F1: Five Classic Canadian Grand Prix Moments

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The Circuit de Gilles Villeneuve first appeared on the Formula 1 calendar in 1978. © Automobile Club de l’Île Notre-Dame

For over 35 years, the Circuit Gilles Villeneuve in Montreal has provided great drama and many memorable moments.

So as the F1 circus returns to Montreal for the seventh round of the championship, let’s look at five classic moments from Canada.

5: 1995 Canadian Grand Prix – Alesi finally reaches the top step

Jean Alesi in his Ferrari 412 T1 during the 1995 Canadian Grand Prix. © Rick Dikeman

Jean Alesi spent almost his whole F1 career as the ‘nearly man’, but that all changed at the 1995 Canadian Grand Prix.

In Qualifying, Alesi was fifth on the grid, just behind Ferrari teammate Gerhard Berger.

Michael Schumacher’s Benetton led most of the race until Lap 57, when an electrical problem forced him to pit.

And with multiple other front runners having mechanical issues, this left Alesi to take the lead.

The Frenchman did not relinquish his advantage, and claimed his one and only career victory on his 31st birthday. It also marked the last race an F1 race was won with a V12 engine.

Even more special was the fact that Alesi used the number 27 Ferrari, which was made famous by Canadian hero, Gilles Villeneuve.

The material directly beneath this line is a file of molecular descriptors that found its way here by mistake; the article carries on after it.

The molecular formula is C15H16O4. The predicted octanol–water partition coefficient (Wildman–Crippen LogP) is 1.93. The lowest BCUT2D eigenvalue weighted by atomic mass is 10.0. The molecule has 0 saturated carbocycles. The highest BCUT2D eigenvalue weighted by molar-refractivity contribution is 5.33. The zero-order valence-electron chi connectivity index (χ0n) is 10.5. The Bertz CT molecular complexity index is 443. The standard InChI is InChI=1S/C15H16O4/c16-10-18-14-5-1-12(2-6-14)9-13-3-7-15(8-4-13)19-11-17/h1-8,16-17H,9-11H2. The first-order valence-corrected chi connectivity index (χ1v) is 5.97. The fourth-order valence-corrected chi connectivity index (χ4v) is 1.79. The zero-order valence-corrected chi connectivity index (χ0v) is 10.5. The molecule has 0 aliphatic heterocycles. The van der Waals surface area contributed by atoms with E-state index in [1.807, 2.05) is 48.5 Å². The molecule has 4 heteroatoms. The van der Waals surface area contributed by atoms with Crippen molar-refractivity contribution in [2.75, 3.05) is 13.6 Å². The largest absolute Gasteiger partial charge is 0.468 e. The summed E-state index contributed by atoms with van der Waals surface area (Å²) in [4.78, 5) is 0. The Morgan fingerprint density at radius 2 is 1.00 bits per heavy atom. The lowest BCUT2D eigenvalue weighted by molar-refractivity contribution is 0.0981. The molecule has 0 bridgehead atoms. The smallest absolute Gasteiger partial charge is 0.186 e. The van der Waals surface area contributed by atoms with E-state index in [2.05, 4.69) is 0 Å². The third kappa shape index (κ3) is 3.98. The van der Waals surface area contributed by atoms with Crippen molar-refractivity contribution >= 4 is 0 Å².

4: 2007 Canadian Grand Prix – Kubica’s horror crash

The immediate aftermath of Robert Kubica’s incident at the 2007 Canadian Grand Prix. © Christinne Muschi/Reuters

Robert Kubica’s racing career is scarred by huge crashes, with his biggest F1 crash coming at the 2007 Canadian Grand Prix.

The BMW Sauber driver had qualified in eighth place and was running well in the race.

But after a Safety Car restart on Lap 26, his race was about to be literally turned on its head.

On the approach to the hairpin, Kubica clipped the rear of Jarno Trulli’s Toyota. This sent Kubica onto the grass and launched the Pole towards the inside wall.

As a result, Kubica’s BMW-Sauber smashed against the wall, before rolling multiple times over the track and sent debris everywhere.

Miraculously, the Pole only suffered concussion and a sprained ankle.

Later that season, Kubica joked about the incident with a journalist afterwards, stating that he saw the accident because ‘he was there live.’

3: 2008 Canadian Grand Prix – What a difference a year makes

The BMW-Sauber of Robert Kubica on his way to a favourable win at the Circuit de Gilles Villeneuve in 2008. © Mark McArdle

After his horror crash the previous year, Robert Kubica came to Canada in 2008 and got his retribution.

The Pole started from second on the grid, behind McLaren’s Lewis Hamilton, who had claimed his maiden F1 win there in 2007.

Hamilton maintained the lead early on, but come the pit-stops, everything would change.

Both Raikkonen’s Ferrari and Kubica had jumped Hamilton in the stops, but only Kubica would leave the pit-lane.

With the red light showing at the end of the pit lane, Raikkonen and Kubica stopped to wait.

Behind them, Hamilton had not noticed the red light and wasn’t stopping. Consequently, the Brit went into the back of Raikkonen’s car, and took the pair out of the race.